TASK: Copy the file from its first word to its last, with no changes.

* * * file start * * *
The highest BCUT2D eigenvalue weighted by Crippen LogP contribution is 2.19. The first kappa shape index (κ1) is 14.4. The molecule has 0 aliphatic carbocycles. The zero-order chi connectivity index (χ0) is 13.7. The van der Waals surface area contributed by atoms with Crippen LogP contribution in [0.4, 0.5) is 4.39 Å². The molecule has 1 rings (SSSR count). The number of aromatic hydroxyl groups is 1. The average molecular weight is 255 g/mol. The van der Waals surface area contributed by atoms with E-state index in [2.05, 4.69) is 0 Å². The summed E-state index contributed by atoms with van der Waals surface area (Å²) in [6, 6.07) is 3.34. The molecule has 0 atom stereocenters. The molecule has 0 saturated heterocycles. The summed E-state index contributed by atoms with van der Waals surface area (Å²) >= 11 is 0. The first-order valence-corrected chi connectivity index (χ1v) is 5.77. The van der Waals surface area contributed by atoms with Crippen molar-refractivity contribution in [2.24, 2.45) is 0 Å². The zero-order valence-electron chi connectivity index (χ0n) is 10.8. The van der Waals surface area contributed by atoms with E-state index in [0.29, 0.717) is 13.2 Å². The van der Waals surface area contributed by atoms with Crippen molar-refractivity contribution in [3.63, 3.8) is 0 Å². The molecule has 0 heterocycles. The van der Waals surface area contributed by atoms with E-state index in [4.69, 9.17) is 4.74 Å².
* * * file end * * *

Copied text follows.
The highest BCUT2D eigenvalue weighted by Crippen LogP contribution is 2.19. The first kappa shape index (κ1) is 14.4. The molecule has 0 aliphatic carbocycles. The zero-order chi connectivity index (χ0) is 13.7. The van der Waals surface area contributed by atoms with Crippen LogP contribution in [0.4, 0.5) is 4.39 Å². The molecule has 1 rings (SSSR count). The number of aromatic hydroxyl groups is 1. The average molecular weight is 255 g/mol. The van der Waals surface area contributed by atoms with E-state index in [2.05, 4.69) is 0 Å². The summed E-state index contributed by atoms with van der Waals surface area (Å²) in [6, 6.07) is 3.34. The molecule has 0 atom stereocenters. The molecule has 0 saturated heterocycles. The summed E-state index contributed by atoms with van der Waals surface area (Å²) >= 11 is 0. The first-order valence-corrected chi connectivity index (χ1v) is 5.77. The van der Waals surface area contributed by atoms with Crippen molar-refractivity contribution in [2.24, 2.45) is 0 Å². The zero-order valence-electron chi connectivity index (χ0n) is 10.8. The van der Waals surface area contributed by atoms with E-state index in [0.29, 0.717) is 13.2 Å². The van der Waals surface area contributed by atoms with Crippen molar-refractivity contribution in [3.63, 3.8) is 0 Å². The molecule has 0 heterocycles. The van der Waals surface area contributed by atoms with E-state index in [4.69, 9.17) is 4.74 Å².